Tyler puts his unique twist on them, such as on ‘What’s Good,’ which sounds like a piece of silverware rattling in a cup. Where “Cherry Bomb” fails compared to “Igor” is the lyricism, which Tyler has remarkably improved in four short years. His take on heartbreak is both fascinating and fresh, simple as it is riveting. Tyler doesn’t need to say much on several tracks, including the intro ‘Igor’s Theme’ and the outro ‘Are We Still Friends?’, mostly because sometimes in a breakup, there isn’t much that is left to be said.
“Igor” sees Tyler abandon much of what earned him his fanbase early in his career. Out are the hard rap verses over booming beats, which is a soft, mellow lyrics backdropped with beautiful production. Tyler chooses his spots when it comes to rapping on this album, but makes the most of it when he does, on tracks such as “What’s Good” and “New Magic Wand.” These are placed in the middle of the album and serve as a turning point in the story of his breakup.
In the beginning, Tyler is infatuated with his love interest, begging them not to leave, and lamenting on how he is running out of time. However, he begins to realize that his endeavor to win them back is hopeless, which is why the braggadocious and hard-hitting “What’s Good” is placed in the back middle of this record— he finally realizes that it is over. The tracklist is then followed by the haunting “I Don’t Love You Anymore,” followed with the powerful yet simple outro “Are We Still Friends?”
Tyler the Creator Character
Tyler the Creator has always been someone who colors outside the lines and does things differently. As someone who has followed Tyler and Odd Future since the beginning, it is amazing to see his growth since he burst onto the scene. He began as someone who rebelled against authority, who had a unique voice and wanted to share it with everyone. As the years passed, I watched people dismiss Tyler and his counterparts and put them in boxes attempting to downplay their uniqueness. Tyler’s antics and Odd Future’s IDGAF attitude is what drove me to connect with him and the rest of the crew. Being an impressionable teenager, he was able to give me something to enjoy with no filter. Their labels compromise so many artists, but not Tyler. He is unapologetically himself, both in the studio and out of it, and his music is more authentic as a result.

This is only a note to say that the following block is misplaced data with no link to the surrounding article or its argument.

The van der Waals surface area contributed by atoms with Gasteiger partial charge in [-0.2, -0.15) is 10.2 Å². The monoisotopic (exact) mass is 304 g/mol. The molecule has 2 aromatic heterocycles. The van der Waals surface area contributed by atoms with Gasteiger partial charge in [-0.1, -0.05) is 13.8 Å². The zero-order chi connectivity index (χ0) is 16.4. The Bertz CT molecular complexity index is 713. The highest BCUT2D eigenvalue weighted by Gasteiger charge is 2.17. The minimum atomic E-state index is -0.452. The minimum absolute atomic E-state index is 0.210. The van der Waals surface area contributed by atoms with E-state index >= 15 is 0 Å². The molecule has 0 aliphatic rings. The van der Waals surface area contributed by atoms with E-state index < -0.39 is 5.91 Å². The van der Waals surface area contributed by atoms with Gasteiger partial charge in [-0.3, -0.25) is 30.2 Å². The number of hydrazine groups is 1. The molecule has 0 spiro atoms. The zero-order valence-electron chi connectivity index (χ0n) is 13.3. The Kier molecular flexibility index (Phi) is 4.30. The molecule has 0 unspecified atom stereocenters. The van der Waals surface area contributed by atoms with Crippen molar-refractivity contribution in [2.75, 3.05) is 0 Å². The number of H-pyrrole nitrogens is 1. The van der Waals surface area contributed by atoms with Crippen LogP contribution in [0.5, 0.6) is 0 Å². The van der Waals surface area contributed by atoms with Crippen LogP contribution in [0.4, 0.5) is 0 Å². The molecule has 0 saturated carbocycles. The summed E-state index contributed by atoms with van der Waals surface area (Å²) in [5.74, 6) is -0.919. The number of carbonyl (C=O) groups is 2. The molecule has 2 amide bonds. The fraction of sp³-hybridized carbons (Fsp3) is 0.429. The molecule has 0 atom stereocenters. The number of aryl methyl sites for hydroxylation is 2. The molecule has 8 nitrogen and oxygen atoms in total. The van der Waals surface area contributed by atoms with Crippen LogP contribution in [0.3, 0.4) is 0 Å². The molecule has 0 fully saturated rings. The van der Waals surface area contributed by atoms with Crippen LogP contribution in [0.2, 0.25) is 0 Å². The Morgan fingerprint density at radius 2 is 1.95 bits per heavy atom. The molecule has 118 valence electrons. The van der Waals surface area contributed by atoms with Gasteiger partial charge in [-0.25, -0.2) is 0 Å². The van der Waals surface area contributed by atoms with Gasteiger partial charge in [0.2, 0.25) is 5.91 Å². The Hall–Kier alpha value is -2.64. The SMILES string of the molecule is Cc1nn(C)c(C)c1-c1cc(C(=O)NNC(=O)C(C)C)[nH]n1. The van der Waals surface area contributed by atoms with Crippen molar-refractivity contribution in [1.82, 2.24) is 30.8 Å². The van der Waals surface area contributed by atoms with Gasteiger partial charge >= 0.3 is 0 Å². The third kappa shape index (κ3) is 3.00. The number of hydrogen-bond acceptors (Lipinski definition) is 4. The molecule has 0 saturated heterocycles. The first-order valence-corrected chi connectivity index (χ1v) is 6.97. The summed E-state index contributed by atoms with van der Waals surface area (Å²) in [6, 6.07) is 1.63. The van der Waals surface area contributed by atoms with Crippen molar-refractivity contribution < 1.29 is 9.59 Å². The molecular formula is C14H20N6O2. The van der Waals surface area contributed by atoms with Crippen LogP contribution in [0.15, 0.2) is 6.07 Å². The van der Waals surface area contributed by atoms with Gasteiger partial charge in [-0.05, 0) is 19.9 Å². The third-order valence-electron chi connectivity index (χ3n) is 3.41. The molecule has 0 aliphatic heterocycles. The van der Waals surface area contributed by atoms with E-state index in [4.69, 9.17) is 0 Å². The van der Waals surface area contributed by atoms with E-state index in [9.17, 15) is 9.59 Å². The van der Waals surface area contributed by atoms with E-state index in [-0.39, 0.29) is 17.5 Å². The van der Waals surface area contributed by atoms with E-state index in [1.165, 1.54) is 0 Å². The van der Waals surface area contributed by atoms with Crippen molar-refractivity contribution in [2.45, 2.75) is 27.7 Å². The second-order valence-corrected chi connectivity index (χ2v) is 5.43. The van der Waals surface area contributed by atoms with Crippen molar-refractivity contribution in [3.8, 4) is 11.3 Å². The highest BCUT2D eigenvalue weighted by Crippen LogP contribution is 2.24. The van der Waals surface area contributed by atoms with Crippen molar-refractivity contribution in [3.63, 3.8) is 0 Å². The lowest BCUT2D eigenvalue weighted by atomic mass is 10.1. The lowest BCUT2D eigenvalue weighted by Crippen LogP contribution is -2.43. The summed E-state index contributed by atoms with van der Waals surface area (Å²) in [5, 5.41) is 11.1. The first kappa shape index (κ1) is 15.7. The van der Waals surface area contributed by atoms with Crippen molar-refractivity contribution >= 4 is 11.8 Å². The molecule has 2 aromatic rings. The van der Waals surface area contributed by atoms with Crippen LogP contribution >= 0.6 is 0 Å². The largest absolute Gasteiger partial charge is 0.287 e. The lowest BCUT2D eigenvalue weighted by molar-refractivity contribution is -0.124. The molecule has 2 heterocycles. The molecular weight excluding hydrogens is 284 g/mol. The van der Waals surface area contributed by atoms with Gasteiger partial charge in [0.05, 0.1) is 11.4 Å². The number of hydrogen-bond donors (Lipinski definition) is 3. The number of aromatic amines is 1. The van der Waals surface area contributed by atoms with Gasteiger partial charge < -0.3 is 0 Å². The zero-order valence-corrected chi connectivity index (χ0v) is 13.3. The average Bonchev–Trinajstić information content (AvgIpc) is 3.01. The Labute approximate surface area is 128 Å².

In the beginning, Tyler’s albums were often cluttered, disjointed, and far too long. However, each album has gotten shorter and shorter, with “Igor” being a terse 39 minutes. I think this has to do with Tyler finding his footing. When he dropped “Goblin,” it was close to an hour and a half and saw him, both sonically and thematically, go in a myriad of directions. However, he began to find his footing and his voice. His shedding of the skin he once wore is reminiscent of the late Mac Miller’s. Both found new voices to project their music and surprised many with the sonic direction of their albums. As they grew older and experienced more ups and downs, they were able to relay that through their music, adding more layers and making it more diverse.
Album of the Year
“Igor” is the album of the year thus far— no album comes particularly close. It is all killer and no filler, and more cohesive than anything I have listened to in a while. Following Tyler has been a joy through the years, and I cannot wait to see what he has in store next.